“Floriography”: the language of flowers
Thousands of years of folklore, mythology & religious tradition have contributed to the meanings we ascribe to flowers today. Floriography peaked in popularity during the Victorian era when, armed with floral dictionaries, gentlemen would send cryptic messages to ladies with specific nosegays or tussie mussies called “talking bouquets”.
Still today we have a tradition of birth month flowers, the meanings of which are rooted in floriography. Similar to zodiac signs or birthstones, it is believed you inherit the characteristics of the flower assigned to your birth month.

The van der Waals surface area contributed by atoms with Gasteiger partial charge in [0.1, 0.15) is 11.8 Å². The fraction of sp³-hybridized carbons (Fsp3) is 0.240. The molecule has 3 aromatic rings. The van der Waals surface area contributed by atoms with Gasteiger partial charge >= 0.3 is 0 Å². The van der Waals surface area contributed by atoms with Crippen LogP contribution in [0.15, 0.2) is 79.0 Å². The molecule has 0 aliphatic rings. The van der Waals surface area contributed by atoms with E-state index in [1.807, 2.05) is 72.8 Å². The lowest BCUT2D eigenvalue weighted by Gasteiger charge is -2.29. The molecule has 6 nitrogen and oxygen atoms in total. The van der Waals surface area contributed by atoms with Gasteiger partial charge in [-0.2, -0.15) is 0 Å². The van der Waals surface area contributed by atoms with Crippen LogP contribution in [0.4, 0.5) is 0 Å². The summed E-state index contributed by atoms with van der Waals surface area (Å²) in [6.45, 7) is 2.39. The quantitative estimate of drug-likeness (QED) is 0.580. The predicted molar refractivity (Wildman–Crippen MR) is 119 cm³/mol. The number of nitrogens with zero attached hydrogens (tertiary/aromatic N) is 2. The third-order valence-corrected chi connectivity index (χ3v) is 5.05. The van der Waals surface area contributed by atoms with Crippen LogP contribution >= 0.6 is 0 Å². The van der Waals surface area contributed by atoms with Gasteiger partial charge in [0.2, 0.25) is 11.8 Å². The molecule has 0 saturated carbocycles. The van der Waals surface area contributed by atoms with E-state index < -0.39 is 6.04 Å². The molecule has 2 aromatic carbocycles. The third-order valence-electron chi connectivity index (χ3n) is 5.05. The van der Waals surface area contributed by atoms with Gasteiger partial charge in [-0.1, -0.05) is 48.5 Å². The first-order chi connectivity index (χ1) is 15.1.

Morning Glories are September’s flower & their strong, curling vines are tenacious. The large, heart-shaped leaves are reminiscent of their surprising cousin, the sweet potato. Morning Glories are native to South America where the seeds were believed to be gateways to the gods because of their hallucinogenic qualities. The Victorians considered Morning Glories a symbol of unrequited love since each bloom lives only for a day. Though the flowers bloom just once, the vine produces many new flowers daily. It’s a beautiful balance of tenderness & strength; a picture of the new mercies we receive every morning as we rise to greet the sun.